No Front Line: Explosives Ordnance Disposal on the Battlefield
The multiple-headed Hydra that is the improvised explosive device (IED) has long been theweapon of choice of the terrorist and insurgent, not only against civilians but as a prime obstacle for advancing troops on the battlefield. In the Vietnam War – the first major example of asymmetric warfare in our time – IEDs caused a third of all US casualties. Large mines such as the ‘Bouncing Betty’ were placed by Viet Cong insurgents who dug into the side of the supporting berm to prevent the disruption of the road from being seen from approaching vehicles. They were exploded by remote control and blew up armoured and civilian vehicles. Mines dug into trains were set off by booby-trap trip wires.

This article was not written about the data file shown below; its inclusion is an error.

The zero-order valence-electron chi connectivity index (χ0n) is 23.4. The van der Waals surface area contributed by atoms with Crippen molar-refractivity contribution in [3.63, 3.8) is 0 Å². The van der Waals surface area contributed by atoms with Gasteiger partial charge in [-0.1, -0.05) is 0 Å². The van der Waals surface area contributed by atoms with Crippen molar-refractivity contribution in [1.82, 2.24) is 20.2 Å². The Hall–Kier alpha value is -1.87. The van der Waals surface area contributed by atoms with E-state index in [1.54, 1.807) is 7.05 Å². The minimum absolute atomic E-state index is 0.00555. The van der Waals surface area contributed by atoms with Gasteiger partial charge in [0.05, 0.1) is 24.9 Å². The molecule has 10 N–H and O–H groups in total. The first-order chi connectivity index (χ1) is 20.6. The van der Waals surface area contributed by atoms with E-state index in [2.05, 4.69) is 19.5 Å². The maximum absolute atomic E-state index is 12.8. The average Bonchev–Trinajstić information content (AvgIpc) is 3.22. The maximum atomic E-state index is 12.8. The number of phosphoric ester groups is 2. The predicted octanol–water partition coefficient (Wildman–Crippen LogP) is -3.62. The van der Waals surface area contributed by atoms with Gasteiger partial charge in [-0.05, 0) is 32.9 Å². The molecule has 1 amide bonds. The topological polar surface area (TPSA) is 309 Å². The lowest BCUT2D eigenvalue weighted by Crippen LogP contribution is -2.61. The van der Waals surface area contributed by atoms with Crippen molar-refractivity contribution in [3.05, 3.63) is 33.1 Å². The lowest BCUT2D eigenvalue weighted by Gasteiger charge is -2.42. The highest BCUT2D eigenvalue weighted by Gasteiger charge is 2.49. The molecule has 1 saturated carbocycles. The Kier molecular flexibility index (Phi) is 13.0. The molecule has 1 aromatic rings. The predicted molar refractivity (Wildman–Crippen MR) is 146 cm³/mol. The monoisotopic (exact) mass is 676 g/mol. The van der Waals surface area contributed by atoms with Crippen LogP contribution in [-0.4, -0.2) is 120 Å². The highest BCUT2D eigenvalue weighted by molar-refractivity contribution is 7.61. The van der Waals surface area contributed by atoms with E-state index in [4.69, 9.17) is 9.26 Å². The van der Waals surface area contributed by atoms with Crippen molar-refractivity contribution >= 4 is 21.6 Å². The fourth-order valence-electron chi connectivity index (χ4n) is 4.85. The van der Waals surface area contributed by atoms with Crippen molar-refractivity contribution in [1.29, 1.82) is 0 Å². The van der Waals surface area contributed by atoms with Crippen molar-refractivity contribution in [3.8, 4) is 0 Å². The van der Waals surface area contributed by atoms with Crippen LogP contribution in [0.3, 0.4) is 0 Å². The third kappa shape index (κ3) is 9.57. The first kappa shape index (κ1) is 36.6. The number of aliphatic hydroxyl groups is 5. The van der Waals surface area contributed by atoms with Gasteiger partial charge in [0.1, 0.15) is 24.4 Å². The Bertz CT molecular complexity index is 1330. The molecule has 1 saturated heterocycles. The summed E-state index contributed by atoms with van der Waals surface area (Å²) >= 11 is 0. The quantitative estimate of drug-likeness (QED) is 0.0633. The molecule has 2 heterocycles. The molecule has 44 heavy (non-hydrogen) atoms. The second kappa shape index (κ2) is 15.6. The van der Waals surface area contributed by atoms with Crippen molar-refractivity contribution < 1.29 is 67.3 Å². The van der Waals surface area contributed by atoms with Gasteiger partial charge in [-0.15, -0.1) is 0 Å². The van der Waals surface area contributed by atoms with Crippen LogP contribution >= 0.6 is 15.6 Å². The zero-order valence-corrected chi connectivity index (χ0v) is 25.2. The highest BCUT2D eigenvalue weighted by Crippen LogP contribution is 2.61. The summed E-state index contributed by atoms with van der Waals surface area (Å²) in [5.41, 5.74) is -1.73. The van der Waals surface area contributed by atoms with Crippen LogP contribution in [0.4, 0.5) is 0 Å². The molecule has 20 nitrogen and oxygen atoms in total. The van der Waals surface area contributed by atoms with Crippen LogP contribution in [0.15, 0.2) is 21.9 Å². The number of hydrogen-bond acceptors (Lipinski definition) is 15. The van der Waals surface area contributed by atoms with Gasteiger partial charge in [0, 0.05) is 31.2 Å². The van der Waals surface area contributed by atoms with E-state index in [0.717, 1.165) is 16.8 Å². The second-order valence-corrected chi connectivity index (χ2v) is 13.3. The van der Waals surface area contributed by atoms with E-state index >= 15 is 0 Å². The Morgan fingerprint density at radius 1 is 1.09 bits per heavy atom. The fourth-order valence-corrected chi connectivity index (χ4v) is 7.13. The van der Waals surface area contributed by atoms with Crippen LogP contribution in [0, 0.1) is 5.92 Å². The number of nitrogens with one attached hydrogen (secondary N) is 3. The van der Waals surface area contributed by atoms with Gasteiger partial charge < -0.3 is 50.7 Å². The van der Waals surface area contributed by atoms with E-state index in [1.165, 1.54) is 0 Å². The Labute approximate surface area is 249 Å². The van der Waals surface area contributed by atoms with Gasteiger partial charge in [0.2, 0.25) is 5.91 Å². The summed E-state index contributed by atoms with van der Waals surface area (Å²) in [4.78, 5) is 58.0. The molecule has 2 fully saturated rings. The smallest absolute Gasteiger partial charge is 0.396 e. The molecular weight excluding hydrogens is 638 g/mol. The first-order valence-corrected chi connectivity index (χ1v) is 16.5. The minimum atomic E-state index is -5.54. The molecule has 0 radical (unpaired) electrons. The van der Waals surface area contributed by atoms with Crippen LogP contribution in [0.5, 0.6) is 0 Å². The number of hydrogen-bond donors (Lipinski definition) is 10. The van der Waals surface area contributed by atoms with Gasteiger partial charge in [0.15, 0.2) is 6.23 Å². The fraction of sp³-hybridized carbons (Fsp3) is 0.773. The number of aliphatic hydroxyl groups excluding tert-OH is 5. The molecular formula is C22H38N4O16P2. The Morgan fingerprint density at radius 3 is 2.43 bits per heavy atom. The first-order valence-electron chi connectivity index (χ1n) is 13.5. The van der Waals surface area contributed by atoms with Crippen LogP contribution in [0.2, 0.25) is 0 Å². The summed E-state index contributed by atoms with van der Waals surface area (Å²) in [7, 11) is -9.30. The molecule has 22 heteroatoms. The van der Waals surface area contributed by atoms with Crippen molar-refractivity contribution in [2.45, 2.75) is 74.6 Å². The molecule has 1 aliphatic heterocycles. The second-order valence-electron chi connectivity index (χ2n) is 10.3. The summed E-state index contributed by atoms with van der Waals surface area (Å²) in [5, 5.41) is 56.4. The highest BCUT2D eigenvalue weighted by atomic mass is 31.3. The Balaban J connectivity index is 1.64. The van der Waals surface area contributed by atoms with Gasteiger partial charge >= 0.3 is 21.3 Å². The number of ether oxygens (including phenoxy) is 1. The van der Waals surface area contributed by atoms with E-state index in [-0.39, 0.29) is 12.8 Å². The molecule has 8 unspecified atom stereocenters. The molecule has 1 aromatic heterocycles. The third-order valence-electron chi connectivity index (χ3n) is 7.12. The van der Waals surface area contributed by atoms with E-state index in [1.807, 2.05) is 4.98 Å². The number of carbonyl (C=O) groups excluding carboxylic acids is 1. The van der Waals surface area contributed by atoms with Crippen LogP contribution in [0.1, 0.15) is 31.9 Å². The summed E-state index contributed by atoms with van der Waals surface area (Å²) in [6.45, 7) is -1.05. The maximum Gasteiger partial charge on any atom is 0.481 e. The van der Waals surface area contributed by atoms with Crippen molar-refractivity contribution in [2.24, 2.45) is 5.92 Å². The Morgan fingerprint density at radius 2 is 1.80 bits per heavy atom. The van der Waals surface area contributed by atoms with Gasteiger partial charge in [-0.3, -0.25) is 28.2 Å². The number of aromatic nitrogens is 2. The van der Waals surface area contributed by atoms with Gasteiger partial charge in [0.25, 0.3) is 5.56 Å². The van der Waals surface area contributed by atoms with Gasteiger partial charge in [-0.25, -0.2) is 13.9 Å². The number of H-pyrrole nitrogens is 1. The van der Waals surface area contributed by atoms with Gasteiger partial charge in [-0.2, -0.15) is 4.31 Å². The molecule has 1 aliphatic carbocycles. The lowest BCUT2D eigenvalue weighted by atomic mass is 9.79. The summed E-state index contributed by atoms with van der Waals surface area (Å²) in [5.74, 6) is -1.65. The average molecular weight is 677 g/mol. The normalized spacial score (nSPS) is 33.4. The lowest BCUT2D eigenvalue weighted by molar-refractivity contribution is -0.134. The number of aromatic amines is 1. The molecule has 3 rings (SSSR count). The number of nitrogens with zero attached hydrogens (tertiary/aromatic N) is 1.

In this century, Afghanistan and Iraq became ‘template’ battlefields. In Afghanistan, thousands of pressure-plate IEDs were deployed by the Taliban, killing and injuring hundreds of Coalition troops, and are now resurgent. Specialist units and regular troops carrying out explosives ordnance disposal (EOD) have had to adapt to the multiple forms of the IED used as an area denial weapon – the ‘artillery of the 21st century’ – and the highly adaptable enemy’s multiple M.O.
Iraq: template battlefield
Iraq has seen an invasion, insurgency and subsequent rule by terror group Daesh, making it a template battlefield – which in modern conflicts is fought out in beleaguered city streets. Daesh has buried bombs to stall operations by Iraqi and Kurdish forces to push into occupied cities, where the battle rages from house to house. IEDs found outside Mosul had containers made from oil pipeline with thick metal cylinders cut and welded with precision and tightly packed explosives. Many have machined firing pins and commercially derived fuses, based on purloined Iraqi insurgency designs. Project Manager UN Mine Action …read more
From:: CBRNe (CBRN)